Wednesday, March 23, 2011

High School Freshman in Coma

A 14 year old, high school freshman girl is in a coma after going into anaphylactic shock. The coma is a result of delayed CPR and an extended period of time without oxygen flowing to her brain. There are plans later this week for her to undergo surgery so that a feeding tube can be inserted.

Apparently, she was hanging out with some friends after school and they were eating Kellogg's Crunchy Nut cereal for a snack. The words "peanut" or "nutty" appear about 20 times on the cereal box. She did know the severity of her allergy. There is no mention of an epinephrine pen anywhere in the article. Her dad mentions that Benadryl had worked on past minor allergic episodes to MSG and preservatives.  Here's the link if you'd like to read the full story and see the Fox News video clip interviewing the girls father.

I really don't know how to comment. It's a very tragic tale that brings up more questions than answers.  I can say this though.  It's a perfect example of one of the main reasons that my husband and I decided to pursue the peanut clinical trial at Duke, and why we're putting Abigail as well as our family through repeated 290 mile round trips to the Duke Clinical Research Unit, multiple blood and skin tests and a daily regiment of drops for 3 years.  We were very concerned of what would happen when our very strong-willed, opinionated daughter reached the pre-teen and teenage years and was no longer under the constant supervision of either ourselves or another adult.  My husband agrees.  Ironically, when I told him about this girl in Phoenix and the tragedy, his first comment was, "that's why we are in the clinical trial."  What a blessing this trial is for our family, and we pray that the results bless many in return.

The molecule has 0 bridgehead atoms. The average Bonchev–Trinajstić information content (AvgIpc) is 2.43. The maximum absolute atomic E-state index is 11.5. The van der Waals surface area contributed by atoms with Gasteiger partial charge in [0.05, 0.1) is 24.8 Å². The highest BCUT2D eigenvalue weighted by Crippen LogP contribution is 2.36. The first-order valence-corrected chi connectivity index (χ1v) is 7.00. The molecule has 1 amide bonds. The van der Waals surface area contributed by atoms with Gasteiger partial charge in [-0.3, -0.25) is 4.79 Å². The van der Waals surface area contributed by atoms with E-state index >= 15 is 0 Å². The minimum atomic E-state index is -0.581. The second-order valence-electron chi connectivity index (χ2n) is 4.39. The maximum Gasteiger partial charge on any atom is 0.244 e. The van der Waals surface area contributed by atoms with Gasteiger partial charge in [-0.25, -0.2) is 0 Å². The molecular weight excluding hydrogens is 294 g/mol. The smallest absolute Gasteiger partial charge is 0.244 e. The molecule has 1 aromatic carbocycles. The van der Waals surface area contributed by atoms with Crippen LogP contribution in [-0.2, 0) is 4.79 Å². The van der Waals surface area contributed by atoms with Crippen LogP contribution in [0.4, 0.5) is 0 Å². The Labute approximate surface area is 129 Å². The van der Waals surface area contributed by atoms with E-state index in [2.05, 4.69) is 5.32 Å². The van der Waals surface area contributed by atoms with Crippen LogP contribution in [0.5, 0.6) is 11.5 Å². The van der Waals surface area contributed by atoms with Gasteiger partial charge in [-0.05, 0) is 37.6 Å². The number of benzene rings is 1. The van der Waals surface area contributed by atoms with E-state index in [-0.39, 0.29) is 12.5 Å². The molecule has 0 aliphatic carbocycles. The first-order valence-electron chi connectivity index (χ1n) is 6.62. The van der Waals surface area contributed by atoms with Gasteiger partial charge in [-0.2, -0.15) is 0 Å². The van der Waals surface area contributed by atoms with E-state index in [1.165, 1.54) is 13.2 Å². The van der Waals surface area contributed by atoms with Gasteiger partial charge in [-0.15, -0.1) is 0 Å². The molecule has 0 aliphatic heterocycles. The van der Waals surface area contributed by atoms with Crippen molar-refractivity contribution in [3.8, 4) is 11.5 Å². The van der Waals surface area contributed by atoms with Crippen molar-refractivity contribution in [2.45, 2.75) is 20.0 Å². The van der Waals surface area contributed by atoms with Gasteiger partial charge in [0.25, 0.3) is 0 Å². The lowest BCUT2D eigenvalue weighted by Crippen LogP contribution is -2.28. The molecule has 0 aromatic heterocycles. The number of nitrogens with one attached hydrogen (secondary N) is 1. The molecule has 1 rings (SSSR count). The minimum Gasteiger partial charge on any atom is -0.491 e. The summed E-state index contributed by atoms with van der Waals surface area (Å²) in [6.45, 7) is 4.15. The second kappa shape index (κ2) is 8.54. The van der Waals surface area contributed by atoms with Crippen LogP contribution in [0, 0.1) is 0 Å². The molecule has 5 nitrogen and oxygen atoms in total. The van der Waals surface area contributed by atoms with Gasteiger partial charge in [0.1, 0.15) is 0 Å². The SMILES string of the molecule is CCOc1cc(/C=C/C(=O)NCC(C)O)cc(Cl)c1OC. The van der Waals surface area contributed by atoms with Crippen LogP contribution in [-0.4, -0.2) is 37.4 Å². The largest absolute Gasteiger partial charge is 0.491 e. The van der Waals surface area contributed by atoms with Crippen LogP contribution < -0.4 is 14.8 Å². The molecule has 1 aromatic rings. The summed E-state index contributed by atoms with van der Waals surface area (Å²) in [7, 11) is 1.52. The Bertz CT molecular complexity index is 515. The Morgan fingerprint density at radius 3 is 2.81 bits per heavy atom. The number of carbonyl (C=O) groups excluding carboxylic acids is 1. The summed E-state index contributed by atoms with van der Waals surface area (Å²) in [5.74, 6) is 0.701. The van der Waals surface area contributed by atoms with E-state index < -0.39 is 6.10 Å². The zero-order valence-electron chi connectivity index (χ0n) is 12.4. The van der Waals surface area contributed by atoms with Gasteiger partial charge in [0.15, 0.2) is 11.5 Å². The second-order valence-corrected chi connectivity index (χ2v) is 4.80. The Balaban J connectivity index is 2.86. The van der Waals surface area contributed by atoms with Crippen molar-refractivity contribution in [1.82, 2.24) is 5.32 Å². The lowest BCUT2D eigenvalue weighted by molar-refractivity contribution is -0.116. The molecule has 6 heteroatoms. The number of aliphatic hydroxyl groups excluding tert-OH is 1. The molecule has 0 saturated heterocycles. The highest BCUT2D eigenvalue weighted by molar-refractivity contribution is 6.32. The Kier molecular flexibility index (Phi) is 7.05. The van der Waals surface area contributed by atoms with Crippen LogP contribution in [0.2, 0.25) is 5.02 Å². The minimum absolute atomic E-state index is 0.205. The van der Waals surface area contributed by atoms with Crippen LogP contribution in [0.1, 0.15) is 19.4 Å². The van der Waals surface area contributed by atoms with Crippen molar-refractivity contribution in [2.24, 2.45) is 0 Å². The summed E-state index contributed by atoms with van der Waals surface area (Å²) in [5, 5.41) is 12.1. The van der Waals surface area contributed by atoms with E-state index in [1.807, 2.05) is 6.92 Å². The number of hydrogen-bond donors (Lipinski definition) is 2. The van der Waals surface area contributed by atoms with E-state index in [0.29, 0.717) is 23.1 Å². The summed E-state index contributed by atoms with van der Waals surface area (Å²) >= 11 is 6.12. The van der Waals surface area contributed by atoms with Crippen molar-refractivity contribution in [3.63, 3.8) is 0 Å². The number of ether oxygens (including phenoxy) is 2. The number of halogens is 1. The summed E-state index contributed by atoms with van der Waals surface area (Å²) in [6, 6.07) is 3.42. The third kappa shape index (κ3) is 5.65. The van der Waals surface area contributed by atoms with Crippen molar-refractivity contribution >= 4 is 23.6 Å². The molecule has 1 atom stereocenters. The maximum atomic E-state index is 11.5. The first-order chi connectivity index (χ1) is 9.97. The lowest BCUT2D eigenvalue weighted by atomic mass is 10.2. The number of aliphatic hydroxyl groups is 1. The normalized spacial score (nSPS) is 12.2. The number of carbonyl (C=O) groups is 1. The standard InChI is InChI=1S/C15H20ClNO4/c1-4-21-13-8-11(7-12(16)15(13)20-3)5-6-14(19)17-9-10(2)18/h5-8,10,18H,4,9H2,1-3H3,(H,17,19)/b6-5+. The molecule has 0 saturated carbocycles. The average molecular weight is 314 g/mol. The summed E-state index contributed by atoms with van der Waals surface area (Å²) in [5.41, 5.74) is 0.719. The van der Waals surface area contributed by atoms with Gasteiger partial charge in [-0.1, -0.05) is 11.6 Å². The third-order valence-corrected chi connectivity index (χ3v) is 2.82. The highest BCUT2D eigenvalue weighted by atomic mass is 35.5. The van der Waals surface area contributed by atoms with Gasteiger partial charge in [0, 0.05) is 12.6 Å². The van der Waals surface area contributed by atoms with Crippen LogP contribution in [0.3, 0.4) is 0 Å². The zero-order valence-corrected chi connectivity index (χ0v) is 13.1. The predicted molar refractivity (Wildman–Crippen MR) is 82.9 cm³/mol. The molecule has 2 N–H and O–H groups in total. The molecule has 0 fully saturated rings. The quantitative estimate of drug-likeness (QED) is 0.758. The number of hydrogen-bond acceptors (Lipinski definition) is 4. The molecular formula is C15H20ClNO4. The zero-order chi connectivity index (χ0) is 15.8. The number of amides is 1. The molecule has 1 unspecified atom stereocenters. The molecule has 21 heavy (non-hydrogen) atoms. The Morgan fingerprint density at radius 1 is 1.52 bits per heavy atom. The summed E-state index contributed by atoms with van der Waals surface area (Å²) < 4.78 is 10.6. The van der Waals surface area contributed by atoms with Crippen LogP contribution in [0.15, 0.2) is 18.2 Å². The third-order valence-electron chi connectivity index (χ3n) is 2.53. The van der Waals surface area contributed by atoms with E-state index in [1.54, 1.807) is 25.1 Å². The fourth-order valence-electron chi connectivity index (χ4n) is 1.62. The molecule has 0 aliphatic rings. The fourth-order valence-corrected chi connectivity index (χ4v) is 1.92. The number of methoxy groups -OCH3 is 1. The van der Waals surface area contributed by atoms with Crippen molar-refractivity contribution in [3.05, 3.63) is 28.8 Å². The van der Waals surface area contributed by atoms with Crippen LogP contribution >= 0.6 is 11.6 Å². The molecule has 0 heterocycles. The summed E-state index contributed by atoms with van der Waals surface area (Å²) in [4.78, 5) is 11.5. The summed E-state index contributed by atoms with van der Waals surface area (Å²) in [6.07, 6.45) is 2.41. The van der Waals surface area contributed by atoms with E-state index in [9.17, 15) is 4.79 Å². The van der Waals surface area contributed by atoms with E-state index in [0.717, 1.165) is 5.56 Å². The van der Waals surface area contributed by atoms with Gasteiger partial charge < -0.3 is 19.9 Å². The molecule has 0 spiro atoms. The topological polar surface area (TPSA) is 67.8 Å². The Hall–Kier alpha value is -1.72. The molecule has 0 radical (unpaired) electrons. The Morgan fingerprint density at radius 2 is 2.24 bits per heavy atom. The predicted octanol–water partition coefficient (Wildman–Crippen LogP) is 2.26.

A mom wrote on a food allergy message board that she trains all of her teenage daughter's close friends on the signs of an allergic reaction and the administration of an EpiPen.  Prior to letting her daughter go anywhere with her friends, she makes sure that they are all aware of where the EpiPen is and asks that they make sure it doesn't get left behind in the car.  What a great tip.

In the meantime, we need to keep this young girl and her family in our prayers.  I can't imagine what they must be going through or how much they are suffering.